It’s hard to detect and hard to protect against. But "e-skimming" is a real problem, and there are steps you can take to minimize your risk.

By Dan Nosowitz
October 30, 2019

We would never give up our modern shopping conveniences. It’s just too easy to shop online or use our phones to pay for things. But those conveniences come with risks, some of which are more obvious than others. You may have heard of a theft technique called “skimming,” which involves a malicious plastic card reader that snaps over the tops of card readers on ATMs—and reads all your information. A new threat is a digital form of skimming called, appropriately, "e-skimming," and it's becoming increasingly more prevalent. We asked experts how it works and how to protect yourself this holiday shopping season.

Eva-Katalin/Getty Images

What is e-Skimming?

E-skimming, as the name suggests, takes the same concept as skimming and moves it online. Instead of a fake credit card reader that pretends to be a real credit card reader, e-skimming operations infect legitimate shopping websites to steal payment information. Hackers insert “malicious code,” little unauthorized programs or operations, into these sites, designed for one thing. “When the user enters his or her payment information, the malicious code reads and captures that data in real time, which is then transmitted to the attacker,” says Clayton Calvert, an IT consultant working at netlogx, an IT security and risk management firm.

E-skimming, like skimming, doesn’t look like a trick or a hack; it affects the machinery that processes your payment, rather than trying to change your behavior to steal from you more easily. “Put simply, e-skimming gives cyber criminals an unauthorized portal into what you're doing online, much in the same way an unapproved card reader swipes information off a credit card,” says Zohar Pinhasi, a cyber threat specialist, counter cyberterrorism expert, and CEO of MonsterCloud, a cybersecurity firm. 

There are different types of e-skimming, though they all aim to do the same thing. Perhaps the best known is a software called Magecart; sometimes “Magecart attack” and “e-skimming attack” are used interchangeably. 

Can You Detect an e-Skimming Operation?

There are ways to detect a physical credit card skimming attachment; according to PC Mag, one of the best is simply to grab the plastic card reader and give it a jiggle. A non-thieving attachment won’t move at all; a skimmer will move. But e-skimming operations are different. “Since these attacks happen behind-the-scenes on the webpage, it is virtually impossible for a normal consumer or end-user to protect themselves against e-skimming,” says Ken Zwiebel, general manager at PerimeterX, which provides services to protect websites from unauthorized access. “In fact, some of these attacks are so hidden and sophisticated that they frequently go undetected by the website and their security team for months.”

But there are certain websites that are at a greater risk than others. “Cyber criminals are more likely to target small ‘mom and pop’ e-commerce websites, as they lack the cybersecurity resources and IT infrastructure that large scale enterprises have,” says Pinhasi. E-skimming on larger websites has happened, but it’s a very big deal when it does, and it’s certainly less likely. One example: the electronics retailer Newegg fell victim to a Magecart attack last year.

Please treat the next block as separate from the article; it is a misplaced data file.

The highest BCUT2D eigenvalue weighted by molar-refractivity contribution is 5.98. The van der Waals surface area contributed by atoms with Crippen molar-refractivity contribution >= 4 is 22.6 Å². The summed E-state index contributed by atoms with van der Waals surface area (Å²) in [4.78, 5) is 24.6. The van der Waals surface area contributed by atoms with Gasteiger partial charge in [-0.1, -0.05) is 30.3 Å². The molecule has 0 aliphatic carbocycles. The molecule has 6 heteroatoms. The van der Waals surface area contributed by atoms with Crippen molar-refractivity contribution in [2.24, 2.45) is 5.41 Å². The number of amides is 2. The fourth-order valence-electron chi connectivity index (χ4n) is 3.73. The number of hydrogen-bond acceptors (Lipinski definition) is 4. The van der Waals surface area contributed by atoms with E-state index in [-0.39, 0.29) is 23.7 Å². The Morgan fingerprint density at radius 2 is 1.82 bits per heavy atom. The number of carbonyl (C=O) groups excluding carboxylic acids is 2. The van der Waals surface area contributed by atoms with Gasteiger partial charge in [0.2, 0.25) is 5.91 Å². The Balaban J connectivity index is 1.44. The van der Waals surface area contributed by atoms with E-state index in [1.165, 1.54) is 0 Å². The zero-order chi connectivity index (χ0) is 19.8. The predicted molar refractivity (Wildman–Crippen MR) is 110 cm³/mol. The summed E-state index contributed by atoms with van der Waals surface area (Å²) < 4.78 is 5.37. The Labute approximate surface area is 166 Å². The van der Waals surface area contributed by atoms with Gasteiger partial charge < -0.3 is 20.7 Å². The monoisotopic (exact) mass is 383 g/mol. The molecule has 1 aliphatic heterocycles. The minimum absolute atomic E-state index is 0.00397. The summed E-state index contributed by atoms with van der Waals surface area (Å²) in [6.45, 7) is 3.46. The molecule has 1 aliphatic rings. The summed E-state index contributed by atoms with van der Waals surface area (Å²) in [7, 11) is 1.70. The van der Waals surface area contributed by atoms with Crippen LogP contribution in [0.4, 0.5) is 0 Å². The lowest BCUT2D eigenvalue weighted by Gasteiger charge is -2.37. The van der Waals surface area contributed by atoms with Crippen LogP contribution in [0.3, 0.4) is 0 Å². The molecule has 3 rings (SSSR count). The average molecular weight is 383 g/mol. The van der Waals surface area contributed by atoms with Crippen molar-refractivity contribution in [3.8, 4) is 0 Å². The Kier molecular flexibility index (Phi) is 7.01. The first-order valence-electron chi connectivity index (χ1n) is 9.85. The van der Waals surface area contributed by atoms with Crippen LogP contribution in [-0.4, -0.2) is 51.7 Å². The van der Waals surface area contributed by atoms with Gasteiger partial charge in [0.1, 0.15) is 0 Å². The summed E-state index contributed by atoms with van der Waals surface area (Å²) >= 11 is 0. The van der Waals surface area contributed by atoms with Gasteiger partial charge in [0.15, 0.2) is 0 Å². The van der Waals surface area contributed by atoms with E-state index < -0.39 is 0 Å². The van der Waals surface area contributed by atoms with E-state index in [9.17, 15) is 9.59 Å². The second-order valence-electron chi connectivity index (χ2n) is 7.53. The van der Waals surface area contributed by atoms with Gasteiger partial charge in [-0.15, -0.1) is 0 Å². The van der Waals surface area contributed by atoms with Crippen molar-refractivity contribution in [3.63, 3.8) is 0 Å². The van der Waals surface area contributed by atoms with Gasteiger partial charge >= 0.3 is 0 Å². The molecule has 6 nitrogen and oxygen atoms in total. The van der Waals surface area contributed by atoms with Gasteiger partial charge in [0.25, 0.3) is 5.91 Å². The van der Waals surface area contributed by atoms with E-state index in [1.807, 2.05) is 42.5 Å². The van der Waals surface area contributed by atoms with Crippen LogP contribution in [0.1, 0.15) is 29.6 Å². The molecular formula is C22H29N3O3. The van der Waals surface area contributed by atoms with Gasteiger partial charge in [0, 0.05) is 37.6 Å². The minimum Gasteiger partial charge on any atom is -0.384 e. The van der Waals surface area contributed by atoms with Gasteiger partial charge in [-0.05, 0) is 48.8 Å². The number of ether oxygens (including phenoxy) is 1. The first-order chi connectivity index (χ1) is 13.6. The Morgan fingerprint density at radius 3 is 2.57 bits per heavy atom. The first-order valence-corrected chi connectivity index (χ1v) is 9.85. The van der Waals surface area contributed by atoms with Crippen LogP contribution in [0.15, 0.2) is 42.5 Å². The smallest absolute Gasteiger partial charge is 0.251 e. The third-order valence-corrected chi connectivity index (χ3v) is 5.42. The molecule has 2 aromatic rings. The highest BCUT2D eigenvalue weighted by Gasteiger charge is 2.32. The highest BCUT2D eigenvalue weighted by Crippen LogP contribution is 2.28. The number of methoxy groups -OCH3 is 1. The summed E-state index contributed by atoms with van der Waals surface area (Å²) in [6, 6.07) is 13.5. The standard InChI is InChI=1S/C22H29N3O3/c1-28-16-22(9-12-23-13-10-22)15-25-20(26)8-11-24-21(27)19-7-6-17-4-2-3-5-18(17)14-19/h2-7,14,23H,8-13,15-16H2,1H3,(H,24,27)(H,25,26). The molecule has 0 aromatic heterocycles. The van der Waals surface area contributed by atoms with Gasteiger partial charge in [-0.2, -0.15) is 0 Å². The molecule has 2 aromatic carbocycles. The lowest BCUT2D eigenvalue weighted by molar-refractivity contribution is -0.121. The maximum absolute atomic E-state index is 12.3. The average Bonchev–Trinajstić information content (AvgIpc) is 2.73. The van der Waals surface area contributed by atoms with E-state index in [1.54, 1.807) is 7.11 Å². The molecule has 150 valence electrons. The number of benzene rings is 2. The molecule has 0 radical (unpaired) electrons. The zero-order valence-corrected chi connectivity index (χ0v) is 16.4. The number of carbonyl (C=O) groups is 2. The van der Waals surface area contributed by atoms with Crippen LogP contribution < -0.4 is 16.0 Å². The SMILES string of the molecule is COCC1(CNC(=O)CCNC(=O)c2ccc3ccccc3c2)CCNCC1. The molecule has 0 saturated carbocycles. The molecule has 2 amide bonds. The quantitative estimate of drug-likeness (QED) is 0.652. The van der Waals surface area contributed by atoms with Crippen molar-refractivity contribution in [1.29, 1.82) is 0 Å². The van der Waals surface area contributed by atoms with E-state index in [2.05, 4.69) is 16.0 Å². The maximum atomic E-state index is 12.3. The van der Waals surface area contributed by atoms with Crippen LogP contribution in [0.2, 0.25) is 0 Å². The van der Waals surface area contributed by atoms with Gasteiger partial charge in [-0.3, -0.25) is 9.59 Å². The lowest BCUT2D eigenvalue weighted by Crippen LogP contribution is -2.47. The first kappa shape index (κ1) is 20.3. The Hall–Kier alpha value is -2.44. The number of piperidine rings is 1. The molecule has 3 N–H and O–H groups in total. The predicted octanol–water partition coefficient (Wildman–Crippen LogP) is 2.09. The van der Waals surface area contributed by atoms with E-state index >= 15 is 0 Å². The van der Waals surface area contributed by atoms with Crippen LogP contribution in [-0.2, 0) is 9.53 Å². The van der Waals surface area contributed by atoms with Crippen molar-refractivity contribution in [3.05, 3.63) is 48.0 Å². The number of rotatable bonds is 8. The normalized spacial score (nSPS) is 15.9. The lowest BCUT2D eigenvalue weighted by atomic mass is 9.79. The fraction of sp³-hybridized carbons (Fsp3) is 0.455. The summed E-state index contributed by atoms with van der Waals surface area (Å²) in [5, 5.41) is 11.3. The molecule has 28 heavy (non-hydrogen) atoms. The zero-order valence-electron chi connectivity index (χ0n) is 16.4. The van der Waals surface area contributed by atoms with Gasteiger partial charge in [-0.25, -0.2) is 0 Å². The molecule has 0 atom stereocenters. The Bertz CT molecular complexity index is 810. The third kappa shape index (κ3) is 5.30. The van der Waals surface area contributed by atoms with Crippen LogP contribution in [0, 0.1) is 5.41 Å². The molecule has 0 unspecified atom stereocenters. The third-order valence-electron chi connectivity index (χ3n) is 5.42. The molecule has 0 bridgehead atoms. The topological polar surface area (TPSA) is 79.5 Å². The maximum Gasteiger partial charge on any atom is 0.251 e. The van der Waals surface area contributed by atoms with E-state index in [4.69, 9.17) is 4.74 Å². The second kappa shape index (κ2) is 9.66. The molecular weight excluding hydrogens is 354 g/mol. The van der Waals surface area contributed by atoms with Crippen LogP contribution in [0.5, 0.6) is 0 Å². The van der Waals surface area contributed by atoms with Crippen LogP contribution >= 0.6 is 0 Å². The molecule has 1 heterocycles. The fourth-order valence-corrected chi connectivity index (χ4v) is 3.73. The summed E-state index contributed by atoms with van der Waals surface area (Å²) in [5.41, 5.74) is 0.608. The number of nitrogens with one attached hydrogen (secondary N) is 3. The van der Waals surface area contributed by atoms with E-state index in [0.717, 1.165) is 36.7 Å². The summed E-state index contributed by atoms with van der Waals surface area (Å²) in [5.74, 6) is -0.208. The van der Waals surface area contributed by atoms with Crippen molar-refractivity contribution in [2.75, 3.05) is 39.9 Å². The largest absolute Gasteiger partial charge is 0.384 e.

Generally, though, big websites like Amazon not only have teams of people dedicated to sniffing out the presence of e-skimming code, they’re also by their very nature less vulnerable. Sites that have a lot of turnover—new products in, old products out, or maybe new website designs—are very likely to simply erase that bad code in the course of making changes. 

How Can You Protect Yourself Against e-Skimming?

One precaution you should take would be to use very strong passwords, and different ones, on each site. That way, “if one website’s information is hacked, the hacker does not have access to all of the user’s accounts,” Zwiebel says. There are several great programs that will come up with new, secure passwords for you when you need them, and remember them for you. Dashlane and LastPass are both well-regarded, and the Google Chrome web browser has this functionality built in. 

You should also closely monitor your credit card statements during the high-shopping holiday season. If anything looks wrong, you should immediately contact your credit card company, tell them what happened, and take the steps they recommend. 

You can also check to make sure the website you’re buying stuff from follows basic security protocols. “Only transact with websites that have an SSL certificate (secure sockets layer),” says Pinhasi. SSL is a method to encrypt any communication between you and the website, adding another protective element. It might sound like this is some nerd stuff that must be hard to figure out, but in fact, it’s easy. Up in the address bar, where you type in website names? Look for a little padlock image. If it’s there, it tells you that website is using SSL.

But in general, shopping online isn’t like shopping downtown. If you’re worried about e-skimming, the larger sites are generally more trustworthy than the little guys, if only because they’re harder for thieves to hack. Another good method is to use a payment option like PayPal, Google Pay, or Apple Pay. These services have their own added security like one more lock bolted onto the door separating thieves from you. 


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